- One litre of bottled water can take up to 5 litres of water to produce it. The packaging alone can account for 3 liters of water.
- 1.39 liters to make one liter of water.
- 1 liter of soda requires 2.02 liters of water to make. over 50% of the soda bottles I pick up have content.
- 1 liter of beer requires 4 liters of water.
- Tap water costs about $0.002 a gallon, while bottled water costs $0.89 to $8.26 per gallon.
Solution: Buy a reusable water bottle, fill it with tap water and take it home.
Hotels and Restaurants
Both hotels and restaurants waste a lot of water: In the USA, the first thing servers do is pour water. Since I carry a water bottle, I ask them not to do or pour directly into my bottle. That way, I don’t leave any waste water behind. I don’t know how many water is wasted in restaurants, but if you look that there are 4, 000 restaurants in San Diego alone. If you average that at least 10 gallons a day of water is thrown away from water glasses that is 40,000 gallons of water a day wasted. How far could that 40,000 gallons go toward our farmers?
I had some friends stay at the La Valencia hotel in La Jolla, several weeks ago. There was NO SIGN to save water, reuse towels etc. I was appalled at that and told one of the managers because they were not into water conservation, I would not recommend this hotel again.
Solution: Only ask for water if you are going to drink it. Take a reusable bottle and fill that. Make water conservation a priority at hotels.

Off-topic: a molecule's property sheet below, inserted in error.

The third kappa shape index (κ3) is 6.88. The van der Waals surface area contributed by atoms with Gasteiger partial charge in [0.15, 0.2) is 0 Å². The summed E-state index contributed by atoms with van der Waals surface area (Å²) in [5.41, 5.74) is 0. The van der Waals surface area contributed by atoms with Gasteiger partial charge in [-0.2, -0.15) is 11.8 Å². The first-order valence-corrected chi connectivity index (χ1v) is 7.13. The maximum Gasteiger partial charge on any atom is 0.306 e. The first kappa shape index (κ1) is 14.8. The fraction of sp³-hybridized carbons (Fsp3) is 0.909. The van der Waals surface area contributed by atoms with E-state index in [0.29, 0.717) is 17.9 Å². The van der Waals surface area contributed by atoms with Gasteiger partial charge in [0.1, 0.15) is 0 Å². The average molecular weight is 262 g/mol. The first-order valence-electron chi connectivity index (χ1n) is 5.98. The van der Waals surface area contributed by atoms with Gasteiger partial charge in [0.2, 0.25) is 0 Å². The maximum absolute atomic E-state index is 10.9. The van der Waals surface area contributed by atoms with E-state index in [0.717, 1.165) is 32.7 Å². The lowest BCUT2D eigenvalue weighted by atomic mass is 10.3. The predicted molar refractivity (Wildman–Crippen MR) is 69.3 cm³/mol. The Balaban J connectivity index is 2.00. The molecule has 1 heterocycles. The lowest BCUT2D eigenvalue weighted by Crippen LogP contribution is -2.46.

Neighborhood Water Abuse: You have all seen it, neighbors watering in the middle of the day, washing cars and driveways, water leaks, water runoffs. One of the hardest things to do is confront your neighbors. I had one neighbor tell me, well so and so does it so why shouldn’t I. I had another neighbor tell me, that when they stop building they will start rationing. How selfish is that? I don’t know what the solution is, I know what I do and will continue to do. First, I leave an anonoymous note on the door, to let them know about the leak, the over watering and whatnot. I haven’t got to phase 2 yet, which will be, a printed piece of paper telling them about mandatory water rationing. Phase 3 will be another note, about how they effect prices and the economy. Phase 4 will be the personal request and if that doesn’t work, I will take pictures and report them.
There are 100’s of ways to save water every day. Installing low flush toilets, not running tap water, planting native plants, aerating. See our list of Ways to Save Water. Believe it or not you will not die if you take a 3 minute shower. You will not die if you only water 2x a week. You will not die if you only wash your car 1x per month. You will not die if you only run the dishwasher or washing machine if it is full. You will not die if you can’t drive a car. But you will die if you don’t have water.
- The Water Project
- Mashable: California Drought
- 100+ Ways to Conserve Water
- American Water
- Water Smart San Diego
- Drought Monitor